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How surveys are changing

There’s a bit of a trend in the property market at the moment which, if you’re not buying or selling frequently, you may not be aware of.

Surveys have always been an important part of the process; they protect the buyer in particular and ensure the home they’re considering investing in isn’t a just a money pit in disguise.

There have always been a few homes coming onto the market which hit a snag when the survey is done; often, it’s as much of a surprise and a disappointment for the vendor as it is for the buyer when issues are detected.

But, of late, we’ve noticed it’s happening more frequently and, as a result, the price tag on quite a few homes is coming down.

Hurry Up And Wait

Why now? To be honest it’s hard to say as it’s unlikely to be a single reason. There are a number of different types or survey for example – some more detailed than others – and it may, in the current economic and political climate, buyers are investing in a more cautious approach.

Another possibility is that people are rushing homes on to the market in the hope of completing a quick sale in case the current slow-down develops into something more. As a result, the proper checks are not being completed in advance or it may be that there are more sellers taking risks, trusting to luck and that a survey won’t find anything serious.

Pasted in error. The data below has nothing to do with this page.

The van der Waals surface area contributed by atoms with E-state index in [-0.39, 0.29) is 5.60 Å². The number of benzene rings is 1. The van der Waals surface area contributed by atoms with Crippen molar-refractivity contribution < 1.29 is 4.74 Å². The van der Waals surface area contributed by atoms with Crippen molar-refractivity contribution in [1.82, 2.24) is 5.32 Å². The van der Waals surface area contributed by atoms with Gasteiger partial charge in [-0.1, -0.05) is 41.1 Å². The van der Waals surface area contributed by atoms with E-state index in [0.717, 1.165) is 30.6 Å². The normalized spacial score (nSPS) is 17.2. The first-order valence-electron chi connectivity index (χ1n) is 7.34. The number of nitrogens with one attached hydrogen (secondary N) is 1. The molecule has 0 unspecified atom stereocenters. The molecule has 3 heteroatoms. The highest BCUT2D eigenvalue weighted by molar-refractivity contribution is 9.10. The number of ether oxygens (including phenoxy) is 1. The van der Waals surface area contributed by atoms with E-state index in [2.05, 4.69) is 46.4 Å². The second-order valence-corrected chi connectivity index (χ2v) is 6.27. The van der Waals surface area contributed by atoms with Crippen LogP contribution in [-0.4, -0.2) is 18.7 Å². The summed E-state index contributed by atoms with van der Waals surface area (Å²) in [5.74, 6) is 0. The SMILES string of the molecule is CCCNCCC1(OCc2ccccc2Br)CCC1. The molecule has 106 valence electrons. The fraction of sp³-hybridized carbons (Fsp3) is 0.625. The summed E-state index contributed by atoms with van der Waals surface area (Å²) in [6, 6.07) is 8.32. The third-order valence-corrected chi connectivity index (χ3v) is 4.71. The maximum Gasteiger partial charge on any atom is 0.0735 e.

It may be that the high prices demanded for property at the moment are inspiring buyers to use all the tools are their disposal to bring them closer to their budgets. A more stringent survey could throw up enough issues to knock a few thousand pounds off the asking price; after all, a vendor may be more willing to consider a reasonable discount if it keeps the deal alive.

Honesty pays

But, whatever the reason, our advice would always to be open and honest in your property dealings. Yes, the property market has always operated on the principle of “buyer beware”. But, if you want a sale to go through smoothly and for the best possible price, it’s best to invest in sorting out any major problems with the house first, keep the asking price realistic, decide what factors set your home apart and then make sure potential buyers focus on those.

If you have to reduce the asking price too many times, there are plenty of tools available which allow buyers to notice, which can then seriously undermine your chances of a sale.

If you’d like any more advice on selling property, fell free to drop us a line or give us a call. Perhaps we can start you off with a no-obligation valuation or a few ideas on how to prepare your home for the market.

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